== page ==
- How to deal with potential migration from one source of services (internal or external) to another without having to completely re-architecture the underlying infrastructure?
- How to deal with concerns about stability of external Cloud Computing services that are outside of their control?
Tags: Big Data, Business Ready, Client-Server, Cloud Computing, Hybrid Cloud, nexus, NX-OS, private cloud, virtualization
Cloud computing is ubiquitous – directly or indirectly, enterprise organizations, governments and consumers have been actively using or engaging with hosted application platforms for some time and will continue to do so for many years to come. Lately we have been bombarded by cloud conversations, market analysis on whether cloud is greener, more secure, more cost effective or if it’s here to stay. The din of these conversations sometimes dulls out the reality that cloud is simply a necessary and expected evolution of the way we consume, access, and deliver information over the network. Click here to learn how some private sector organizations are already realizing the benefits of cloud.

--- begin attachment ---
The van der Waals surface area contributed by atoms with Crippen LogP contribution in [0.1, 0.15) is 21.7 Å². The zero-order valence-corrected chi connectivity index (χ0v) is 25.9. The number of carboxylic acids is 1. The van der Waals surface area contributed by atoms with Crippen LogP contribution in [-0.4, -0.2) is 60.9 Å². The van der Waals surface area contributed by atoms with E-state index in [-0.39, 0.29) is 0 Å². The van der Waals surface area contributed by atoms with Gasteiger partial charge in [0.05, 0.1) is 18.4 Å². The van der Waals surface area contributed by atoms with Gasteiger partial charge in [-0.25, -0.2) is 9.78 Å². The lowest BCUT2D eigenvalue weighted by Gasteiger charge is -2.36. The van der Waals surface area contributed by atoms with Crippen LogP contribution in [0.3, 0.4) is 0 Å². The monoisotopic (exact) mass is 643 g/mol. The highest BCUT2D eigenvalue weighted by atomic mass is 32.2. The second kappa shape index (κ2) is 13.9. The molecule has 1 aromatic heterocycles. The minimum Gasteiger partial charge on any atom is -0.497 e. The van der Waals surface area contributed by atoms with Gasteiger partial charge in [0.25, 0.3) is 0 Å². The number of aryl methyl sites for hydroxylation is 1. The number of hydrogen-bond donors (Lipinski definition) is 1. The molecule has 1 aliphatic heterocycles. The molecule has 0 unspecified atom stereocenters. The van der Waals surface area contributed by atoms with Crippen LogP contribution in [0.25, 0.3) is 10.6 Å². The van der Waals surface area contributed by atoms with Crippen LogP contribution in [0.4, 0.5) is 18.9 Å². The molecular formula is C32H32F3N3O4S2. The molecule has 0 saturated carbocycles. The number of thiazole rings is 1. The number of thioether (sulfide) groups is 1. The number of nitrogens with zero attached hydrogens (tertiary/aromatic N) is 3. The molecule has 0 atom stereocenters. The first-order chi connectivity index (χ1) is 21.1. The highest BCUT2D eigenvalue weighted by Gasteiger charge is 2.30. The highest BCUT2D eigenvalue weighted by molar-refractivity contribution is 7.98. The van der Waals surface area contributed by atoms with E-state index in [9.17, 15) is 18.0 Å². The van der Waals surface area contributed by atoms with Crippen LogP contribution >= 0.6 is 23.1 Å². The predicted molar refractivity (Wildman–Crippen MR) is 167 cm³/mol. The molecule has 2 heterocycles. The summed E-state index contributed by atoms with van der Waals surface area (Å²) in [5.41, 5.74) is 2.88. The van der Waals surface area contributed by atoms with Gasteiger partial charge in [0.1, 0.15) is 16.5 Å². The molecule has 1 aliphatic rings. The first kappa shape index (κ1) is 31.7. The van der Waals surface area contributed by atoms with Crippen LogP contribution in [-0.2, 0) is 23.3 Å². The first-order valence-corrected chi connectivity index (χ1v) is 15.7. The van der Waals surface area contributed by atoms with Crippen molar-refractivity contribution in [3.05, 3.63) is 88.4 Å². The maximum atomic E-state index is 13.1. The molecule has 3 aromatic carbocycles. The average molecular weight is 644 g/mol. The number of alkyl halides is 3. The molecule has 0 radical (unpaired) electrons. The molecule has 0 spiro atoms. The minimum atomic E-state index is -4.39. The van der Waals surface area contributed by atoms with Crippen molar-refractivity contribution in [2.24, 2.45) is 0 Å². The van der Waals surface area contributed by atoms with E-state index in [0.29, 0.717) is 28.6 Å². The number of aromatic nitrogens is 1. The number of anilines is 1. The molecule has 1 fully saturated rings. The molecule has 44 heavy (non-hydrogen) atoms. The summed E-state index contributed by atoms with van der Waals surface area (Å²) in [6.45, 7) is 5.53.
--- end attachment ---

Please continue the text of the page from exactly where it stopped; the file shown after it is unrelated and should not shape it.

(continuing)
With the proliferation of mobile devices, applications and social networks, consumers’ behaviors are changing and access to information anytime, anywhere and over any platform has become a norm. As devices become more relevant, more intelligent and more embedded into our day-to-day lives, we begin to expect that same seamless connected experience across the services we receive from our cities, governments, schools, etc. Cloud enables these connected devices to go beyond the limitations of our 1:1 interactions and extends our access to services and information. With cloud computing, governments and industries can deploy more dynamic services to grow cities, deliver faster, more reliable services to citizens, and ensure greater access to a global market of opportunities and experiences.
Cloud is really about economies of scale. Tangible upfront cost savings are difficult to measure, but if you look at cloud as a means to achieving organizational agility through efficient virtualization processes, then the savings are more quantifiable. Cloud computing won’t solve all our IT problems, but it gives us an opportunity to look beyond a siloed approach to IT and information sharing and experience the next generation of collaboration that is dynamic and reliable enough to evolve the way we currently deliver services and operate.
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Tags: cloud, government, Hybrid Cloud, private cloud, Public Cloud